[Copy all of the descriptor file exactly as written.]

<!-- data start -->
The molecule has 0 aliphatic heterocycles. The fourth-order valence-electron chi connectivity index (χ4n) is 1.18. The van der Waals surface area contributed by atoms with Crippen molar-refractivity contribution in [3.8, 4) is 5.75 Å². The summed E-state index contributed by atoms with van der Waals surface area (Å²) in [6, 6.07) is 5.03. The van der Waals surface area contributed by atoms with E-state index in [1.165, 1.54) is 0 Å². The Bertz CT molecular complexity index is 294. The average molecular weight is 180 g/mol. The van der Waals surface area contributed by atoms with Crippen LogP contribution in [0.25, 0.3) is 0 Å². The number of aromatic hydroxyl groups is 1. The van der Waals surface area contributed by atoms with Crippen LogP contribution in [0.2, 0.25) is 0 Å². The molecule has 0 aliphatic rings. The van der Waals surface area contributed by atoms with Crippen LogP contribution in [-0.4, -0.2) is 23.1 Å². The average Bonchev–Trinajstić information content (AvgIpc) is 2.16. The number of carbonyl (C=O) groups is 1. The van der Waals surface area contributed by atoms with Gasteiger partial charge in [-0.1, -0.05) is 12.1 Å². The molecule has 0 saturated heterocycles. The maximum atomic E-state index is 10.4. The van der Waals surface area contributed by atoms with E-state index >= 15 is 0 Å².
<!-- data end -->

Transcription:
The molecule has 0 aliphatic heterocycles. The fourth-order valence-electron chi connectivity index (χ4n) is 1.18. The van der Waals surface area contributed by atoms with Crippen molar-refractivity contribution in [3.8, 4) is 5.75 Å². The summed E-state index contributed by atoms with van der Waals surface area (Å²) in [6, 6.07) is 5.03. The van der Waals surface area contributed by atoms with E-state index in [1.165, 1.54) is 0 Å². The Bertz CT molecular complexity index is 294. The average molecular weight is 180 g/mol. The van der Waals surface area contributed by atoms with Crippen LogP contribution in [0.25, 0.3) is 0 Å². The number of aromatic hydroxyl groups is 1. The van der Waals surface area contributed by atoms with Crippen LogP contribution in [0.2, 0.25) is 0 Å². The molecule has 0 aliphatic rings. The van der Waals surface area contributed by atoms with Crippen LogP contribution in [-0.4, -0.2) is 23.1 Å². The average Bonchev–Trinajstić information content (AvgIpc) is 2.16. The number of carbonyl (C=O) groups is 1. The van der Waals surface area contributed by atoms with Gasteiger partial charge in [-0.1, -0.05) is 12.1 Å². The molecule has 0 saturated heterocycles. The maximum atomic E-state index is 10.4. The van der Waals surface area contributed by atoms with E-state index >= 15 is 0 Å².